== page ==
*Densitometry is a diagnostic test that measures the degree of mineralization of the bone and that is applied both in the early diagnosis of osteoporosis and in the control of its evolution and therapeutic evaluation.
What are the daily symptoms related to osteopetrosis?
At the moment, and due to the fracture of the vertebrae, I have much more pain than I used to have.
You also suffer from chronic fatigue syndrome and fibromyalgia, do you think that the development of osteoporosis and osteopetrosis was favored by either of these two diseases? What do the specialists say?
The medical team that treats my pathologies consists of the internal medicine doctor, the rheumatologist, two traumatologists, the allergist and a neurologist.
What do the specialists say? That they don't know, they think it is not related.
What do I think? Osteoporosis can be related to the genetic lack of Vitamin D that I was detected at the time of the exhaustive analysis to rule out other diseases. When the normal range had to be above 30 and mine was always between 6 and 9, so the calcium could not be well coupled to my bones.
Osteopetrosis I don't think has any relation, but I don't know.
Do you suffer from any other disease? If so, how is your day to day life with all these pathologies? How do you manage them all together?
Apart from the four illnesses mentioned above, I have the following diagnoses:
- Major depressive disorder,
- Unspecified anxiety disorder,
- Tension-type cephalalgia,
- Iron deficiency anemia,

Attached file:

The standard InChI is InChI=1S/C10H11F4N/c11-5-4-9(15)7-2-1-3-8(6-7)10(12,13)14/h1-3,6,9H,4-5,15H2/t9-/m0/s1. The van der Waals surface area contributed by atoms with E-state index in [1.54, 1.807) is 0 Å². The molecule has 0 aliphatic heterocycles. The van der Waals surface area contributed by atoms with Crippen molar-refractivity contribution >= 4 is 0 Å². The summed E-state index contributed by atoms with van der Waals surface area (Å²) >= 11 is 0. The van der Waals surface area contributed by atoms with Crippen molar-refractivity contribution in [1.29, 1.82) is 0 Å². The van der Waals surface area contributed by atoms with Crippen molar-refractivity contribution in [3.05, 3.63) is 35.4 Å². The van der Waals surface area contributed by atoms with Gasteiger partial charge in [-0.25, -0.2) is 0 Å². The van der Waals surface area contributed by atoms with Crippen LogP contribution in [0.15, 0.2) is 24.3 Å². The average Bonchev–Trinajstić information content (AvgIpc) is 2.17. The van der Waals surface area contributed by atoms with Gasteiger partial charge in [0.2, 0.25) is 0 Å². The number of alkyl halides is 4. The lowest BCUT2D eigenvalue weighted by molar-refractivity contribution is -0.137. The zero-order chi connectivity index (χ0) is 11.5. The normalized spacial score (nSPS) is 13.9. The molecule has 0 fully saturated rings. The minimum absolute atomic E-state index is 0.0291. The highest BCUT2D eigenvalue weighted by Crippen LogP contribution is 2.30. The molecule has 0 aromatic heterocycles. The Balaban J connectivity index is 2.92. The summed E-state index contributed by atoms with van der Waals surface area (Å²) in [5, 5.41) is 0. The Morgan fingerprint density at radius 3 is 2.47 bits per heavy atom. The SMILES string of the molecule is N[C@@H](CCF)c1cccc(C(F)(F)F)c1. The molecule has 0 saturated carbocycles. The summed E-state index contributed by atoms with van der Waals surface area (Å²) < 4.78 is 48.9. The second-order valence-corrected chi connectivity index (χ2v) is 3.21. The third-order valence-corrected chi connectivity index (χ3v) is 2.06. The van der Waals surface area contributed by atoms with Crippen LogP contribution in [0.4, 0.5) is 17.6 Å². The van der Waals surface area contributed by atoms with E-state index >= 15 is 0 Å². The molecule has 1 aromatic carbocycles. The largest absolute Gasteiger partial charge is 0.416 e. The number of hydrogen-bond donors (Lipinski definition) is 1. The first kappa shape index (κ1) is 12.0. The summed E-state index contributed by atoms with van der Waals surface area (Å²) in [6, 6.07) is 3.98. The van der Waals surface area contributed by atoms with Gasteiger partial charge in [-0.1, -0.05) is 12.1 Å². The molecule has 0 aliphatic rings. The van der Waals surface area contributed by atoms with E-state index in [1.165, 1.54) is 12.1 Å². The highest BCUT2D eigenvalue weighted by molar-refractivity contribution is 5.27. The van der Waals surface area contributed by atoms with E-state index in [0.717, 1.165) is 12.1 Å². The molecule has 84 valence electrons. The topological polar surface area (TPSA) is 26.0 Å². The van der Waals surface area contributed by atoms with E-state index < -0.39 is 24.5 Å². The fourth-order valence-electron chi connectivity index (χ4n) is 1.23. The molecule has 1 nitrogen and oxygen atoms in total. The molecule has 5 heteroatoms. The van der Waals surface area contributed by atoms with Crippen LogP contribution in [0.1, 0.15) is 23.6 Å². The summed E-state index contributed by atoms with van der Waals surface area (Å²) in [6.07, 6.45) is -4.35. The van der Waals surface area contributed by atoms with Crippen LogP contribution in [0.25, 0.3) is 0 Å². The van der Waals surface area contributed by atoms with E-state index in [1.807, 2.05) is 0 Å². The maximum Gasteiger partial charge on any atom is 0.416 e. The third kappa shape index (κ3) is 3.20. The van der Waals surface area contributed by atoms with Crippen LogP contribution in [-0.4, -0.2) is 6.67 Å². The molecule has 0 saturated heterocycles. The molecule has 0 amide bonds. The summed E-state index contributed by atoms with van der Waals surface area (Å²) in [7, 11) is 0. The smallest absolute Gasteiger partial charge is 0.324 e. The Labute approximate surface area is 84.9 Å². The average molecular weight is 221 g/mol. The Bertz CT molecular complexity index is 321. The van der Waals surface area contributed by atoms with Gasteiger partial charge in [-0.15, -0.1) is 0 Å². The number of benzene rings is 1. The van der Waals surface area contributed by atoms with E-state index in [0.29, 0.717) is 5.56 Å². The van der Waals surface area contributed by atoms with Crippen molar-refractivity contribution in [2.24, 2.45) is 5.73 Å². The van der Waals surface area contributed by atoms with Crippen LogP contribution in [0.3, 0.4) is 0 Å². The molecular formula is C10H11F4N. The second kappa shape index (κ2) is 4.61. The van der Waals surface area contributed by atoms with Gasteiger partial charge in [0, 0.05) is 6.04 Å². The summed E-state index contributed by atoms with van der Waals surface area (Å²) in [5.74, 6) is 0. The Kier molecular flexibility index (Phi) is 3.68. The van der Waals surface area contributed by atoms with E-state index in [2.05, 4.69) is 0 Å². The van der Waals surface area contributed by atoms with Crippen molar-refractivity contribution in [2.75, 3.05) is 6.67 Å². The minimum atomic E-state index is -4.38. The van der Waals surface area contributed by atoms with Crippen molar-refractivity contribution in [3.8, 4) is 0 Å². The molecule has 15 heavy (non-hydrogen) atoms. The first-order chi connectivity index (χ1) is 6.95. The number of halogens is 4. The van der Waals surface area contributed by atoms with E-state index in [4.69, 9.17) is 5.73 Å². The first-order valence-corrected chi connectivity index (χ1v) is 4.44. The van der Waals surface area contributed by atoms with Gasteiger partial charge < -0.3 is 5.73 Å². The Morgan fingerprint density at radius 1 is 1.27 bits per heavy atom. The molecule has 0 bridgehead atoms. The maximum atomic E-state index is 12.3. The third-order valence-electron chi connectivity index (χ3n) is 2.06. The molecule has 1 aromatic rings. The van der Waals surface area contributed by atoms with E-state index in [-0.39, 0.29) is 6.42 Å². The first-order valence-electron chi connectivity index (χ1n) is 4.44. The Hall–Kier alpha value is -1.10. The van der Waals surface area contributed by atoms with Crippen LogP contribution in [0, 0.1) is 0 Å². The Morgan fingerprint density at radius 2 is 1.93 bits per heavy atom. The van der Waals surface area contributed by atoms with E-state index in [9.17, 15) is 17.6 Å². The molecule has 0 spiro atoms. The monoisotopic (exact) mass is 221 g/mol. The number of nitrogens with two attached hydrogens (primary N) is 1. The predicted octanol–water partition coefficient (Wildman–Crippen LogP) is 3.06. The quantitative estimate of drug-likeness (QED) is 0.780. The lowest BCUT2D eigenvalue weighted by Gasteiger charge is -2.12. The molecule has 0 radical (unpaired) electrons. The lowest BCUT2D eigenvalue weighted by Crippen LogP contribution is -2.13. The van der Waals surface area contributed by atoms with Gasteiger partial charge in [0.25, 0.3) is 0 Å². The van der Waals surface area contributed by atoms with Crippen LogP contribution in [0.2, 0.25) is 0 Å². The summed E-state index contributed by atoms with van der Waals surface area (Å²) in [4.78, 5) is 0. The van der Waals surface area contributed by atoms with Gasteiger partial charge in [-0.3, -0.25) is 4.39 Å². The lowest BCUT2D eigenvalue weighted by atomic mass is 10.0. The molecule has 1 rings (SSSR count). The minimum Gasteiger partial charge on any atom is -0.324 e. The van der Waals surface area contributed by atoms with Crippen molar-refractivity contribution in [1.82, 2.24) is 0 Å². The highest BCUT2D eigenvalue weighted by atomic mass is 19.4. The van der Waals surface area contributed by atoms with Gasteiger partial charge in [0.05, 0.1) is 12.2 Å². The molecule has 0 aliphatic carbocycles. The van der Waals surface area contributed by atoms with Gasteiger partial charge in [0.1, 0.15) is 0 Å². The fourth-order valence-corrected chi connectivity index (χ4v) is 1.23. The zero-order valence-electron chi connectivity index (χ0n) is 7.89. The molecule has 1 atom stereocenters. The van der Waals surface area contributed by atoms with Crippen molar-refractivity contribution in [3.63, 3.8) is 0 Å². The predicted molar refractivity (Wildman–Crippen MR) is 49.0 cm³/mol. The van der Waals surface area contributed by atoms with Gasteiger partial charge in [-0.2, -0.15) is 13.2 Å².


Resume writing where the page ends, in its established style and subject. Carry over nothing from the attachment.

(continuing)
- Vitamin D deficiency,
- Fracture of vertebrae L4, L5,
- L3-L4 foraminal disc herniation with radicular compression,
- Canal stenosis at L4-L5 due to interapophyseal arthrosis associated with hypertrophy of the capsulo-ligamentous complex,
- Right and left knee chondromalacia grade VI,
- Algoneurodystrophy of the left foot.
I can't plan my day-to-day life in advance and it's actually quite easy to manage because I just have to listen to my body and do what it asks me to do.
If today it's bed all day, which is almost always, then bed; if my body says we can go out for breakfast today, then we both go out. There are no expectations, I live in the moment because I don't know how I'm going to feel in 30 minutes. Many times change happens in seconds.
Do you follow or have you followed any natural complementary treatment such as massage, acupuncture, food supplements... What do you think? Do you feel they are helpful?
I can say that over the years I have tried almost everything. I have tried osteopathy, physiotherapy, massages, spas, cellular biodescodification, phytotherapy... For the last 12 years I have been a vegetarian and I do Zen meditation. I believe that this is what has made me stay calm and accepting (not to be confused with resignation).